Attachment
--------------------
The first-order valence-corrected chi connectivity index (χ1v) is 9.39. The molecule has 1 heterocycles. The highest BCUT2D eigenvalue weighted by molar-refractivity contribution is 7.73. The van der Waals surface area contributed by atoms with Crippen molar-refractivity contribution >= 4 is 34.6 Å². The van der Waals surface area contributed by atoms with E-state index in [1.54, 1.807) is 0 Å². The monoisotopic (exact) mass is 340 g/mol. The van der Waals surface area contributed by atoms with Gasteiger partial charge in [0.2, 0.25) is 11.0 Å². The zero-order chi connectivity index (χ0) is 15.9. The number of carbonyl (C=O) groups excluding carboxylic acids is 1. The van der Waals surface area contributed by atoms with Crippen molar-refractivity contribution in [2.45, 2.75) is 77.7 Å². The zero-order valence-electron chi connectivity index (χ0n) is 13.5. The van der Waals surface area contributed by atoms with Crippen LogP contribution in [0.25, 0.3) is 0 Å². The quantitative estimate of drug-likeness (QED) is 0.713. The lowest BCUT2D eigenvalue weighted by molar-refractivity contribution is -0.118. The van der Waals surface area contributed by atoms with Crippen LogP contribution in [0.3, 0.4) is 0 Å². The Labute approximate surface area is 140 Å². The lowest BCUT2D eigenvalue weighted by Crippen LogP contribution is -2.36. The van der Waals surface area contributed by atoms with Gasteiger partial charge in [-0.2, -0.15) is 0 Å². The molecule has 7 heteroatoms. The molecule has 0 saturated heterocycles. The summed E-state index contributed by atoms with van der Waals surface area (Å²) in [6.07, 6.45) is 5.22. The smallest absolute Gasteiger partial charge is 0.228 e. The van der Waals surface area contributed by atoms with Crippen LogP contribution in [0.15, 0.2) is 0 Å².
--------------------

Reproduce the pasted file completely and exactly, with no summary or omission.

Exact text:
The first-order valence-corrected chi connectivity index (χ1v) is 9.39. The molecule has 1 heterocycles. The highest BCUT2D eigenvalue weighted by molar-refractivity contribution is 7.73. The van der Waals surface area contributed by atoms with Crippen molar-refractivity contribution >= 4 is 34.6 Å². The van der Waals surface area contributed by atoms with E-state index in [1.54, 1.807) is 0 Å². The monoisotopic (exact) mass is 340 g/mol. The van der Waals surface area contributed by atoms with Gasteiger partial charge in [0.2, 0.25) is 11.0 Å². The zero-order chi connectivity index (χ0) is 15.9. The number of carbonyl (C=O) groups excluding carboxylic acids is 1. The van der Waals surface area contributed by atoms with Crippen molar-refractivity contribution in [2.45, 2.75) is 77.7 Å². The zero-order valence-electron chi connectivity index (χ0n) is 13.5. The van der Waals surface area contributed by atoms with Crippen LogP contribution in [0.25, 0.3) is 0 Å². The quantitative estimate of drug-likeness (QED) is 0.713. The lowest BCUT2D eigenvalue weighted by molar-refractivity contribution is -0.118. The van der Waals surface area contributed by atoms with Crippen LogP contribution in [0.3, 0.4) is 0 Å². The Labute approximate surface area is 140 Å². The lowest BCUT2D eigenvalue weighted by Crippen LogP contribution is -2.36. The van der Waals surface area contributed by atoms with Gasteiger partial charge in [-0.2, -0.15) is 0 Å². The molecule has 7 heteroatoms. The molecule has 0 saturated heterocycles. The summed E-state index contributed by atoms with van der Waals surface area (Å²) in [6.07, 6.45) is 5.22. The smallest absolute Gasteiger partial charge is 0.228 e. The van der Waals surface area contributed by atoms with Crippen LogP contribution in [0.15, 0.2) is 0 Å².